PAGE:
November 28, 2021

Keble College unveils portrait of Oxford Union’s first Afro-Caribbean president

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From Caribbean News Now
OXFORD, England — Keble College has unveiled a new oil portrait in its dining hall honouring its alumnus Sir James Cameron Tudor, who in 1942 was the first person of Caribbean descent to be elected president of the Oxford Union.

Tudor subsequently became one of the Caribbean’s most influential diplomats and politicians. He was a founding member of the Democratic Labour Party of Barbados, which led the country to independence in 1966. He served as deputy prime minister, education minister, high commissioner to Britain, and ambassador to the United Nations.

Born and educated in Barbados, Tudor came to Keble College in 1940 to study philosophy, politics and economics. He was treasurer of the Junior Common Room Committee in 1941 – 1942, secretary in 1942 – 1943 and was elected, unopposed, as president for 1943 – 1944. During his tenure as president, he oversaw the JCR through a difficult time, during which the college was requisitioned for war purposes and the students were rehoused in other colleges.

Tudor was president of the Oxford Union in 1942 – 1943, when he was described as having “exercised in the Chamber a pleasant and astringent wit”.

The occasion for the unveiling of the portrait was St Mark’s Day, which is the day of John Keble’s birth in 1792, and also of the laying of the Keble Foundation Stone in 1868. The nearest Sunday in Term is an annual event on which the College celebrates its founders and benefactors.

Warden of Keble College, Sir Jonathan Phillips, said: “The college is very pleased that the achievements of such a distinguished individual are being recognised in this way. It signals the college’s wish to celebrate the diversity of its alumni and student body.”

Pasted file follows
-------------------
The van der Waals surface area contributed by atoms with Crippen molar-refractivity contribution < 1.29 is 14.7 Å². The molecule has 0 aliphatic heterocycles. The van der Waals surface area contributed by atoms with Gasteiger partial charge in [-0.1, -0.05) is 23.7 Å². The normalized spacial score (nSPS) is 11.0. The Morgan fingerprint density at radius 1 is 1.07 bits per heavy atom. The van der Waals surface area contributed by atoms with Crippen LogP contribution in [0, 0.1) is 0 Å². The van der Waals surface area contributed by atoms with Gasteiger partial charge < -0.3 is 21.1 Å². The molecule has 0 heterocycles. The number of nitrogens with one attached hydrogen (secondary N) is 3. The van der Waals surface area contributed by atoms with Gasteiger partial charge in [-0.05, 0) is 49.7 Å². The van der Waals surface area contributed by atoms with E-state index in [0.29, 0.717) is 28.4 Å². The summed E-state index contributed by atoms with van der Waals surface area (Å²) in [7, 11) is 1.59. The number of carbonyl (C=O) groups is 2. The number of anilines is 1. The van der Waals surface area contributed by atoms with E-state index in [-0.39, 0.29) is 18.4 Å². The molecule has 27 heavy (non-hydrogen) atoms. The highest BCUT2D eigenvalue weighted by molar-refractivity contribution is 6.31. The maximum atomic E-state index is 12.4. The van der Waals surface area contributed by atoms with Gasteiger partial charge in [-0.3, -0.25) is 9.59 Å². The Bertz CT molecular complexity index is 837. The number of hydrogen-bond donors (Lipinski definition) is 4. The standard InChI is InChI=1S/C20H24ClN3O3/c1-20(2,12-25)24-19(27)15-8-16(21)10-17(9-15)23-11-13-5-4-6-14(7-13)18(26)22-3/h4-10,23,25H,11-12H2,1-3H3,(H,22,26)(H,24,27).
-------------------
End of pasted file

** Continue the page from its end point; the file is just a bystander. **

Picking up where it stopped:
The portrait was unveiled by the minister of foreign affairs of Barbados, Senator Maxine McClean.

Created by ImageGear, AccuSoft Corp.

“We are very proud of our former deputy prime minister’s achievements during his time at Oxford. Sir James was a trailblazer who has left an important legacy. We are delighted that Keble College is recognising the contribution he made with this lasting memorial,” she said.

Others in the Bajan delegation included High Commissioner Guy Hewitt, ministry of foreign affairs and foreign trade permanent secretary Cecile Humphrey, Barbados high commission minister Euclid Goodman, and Dr Terry Tudor, a relative of Sir James.

The portrait was painted by artist Anthony Oakshett, whose versatile work includes a painting of the Queen, commissioned by the Worshipful Society of Apothecaries in 2005. He was appointed lead artist by the House of Lords and commissioned by it to paint five large canvases depicting the defeat of the Spanish Armada.

In October 2016, the prime minister of Barbados, Freundel Stuart, visited Keble as part of a series of events to celebrate Barbados’ 50th anniversary of independence. On that occasion, a ceremony was held that recognised Tudor’s outstanding service, who was his long-time colleague and friend. The prime minister was subsequently elected an honorary fellow of the college.

Tudor’s portrait joins that of Norman Manley, a student at Jesus College in 1914, whose portrait by the late Barrington Watson, hangs in Milner Hall, Rhodes House, at Oxford University.

Norman Manley, by the late Barrington Watson
(L-R) Dr Terry Tudor, a relative of Sir James; Sir Jonathan Phillips, Warden Keble College; Minister of Foreign Affairs of Barbados, Senator Maxine McClean; Permanent Secretary Cecile Humphrey; High Commissioner Guy Hewitt

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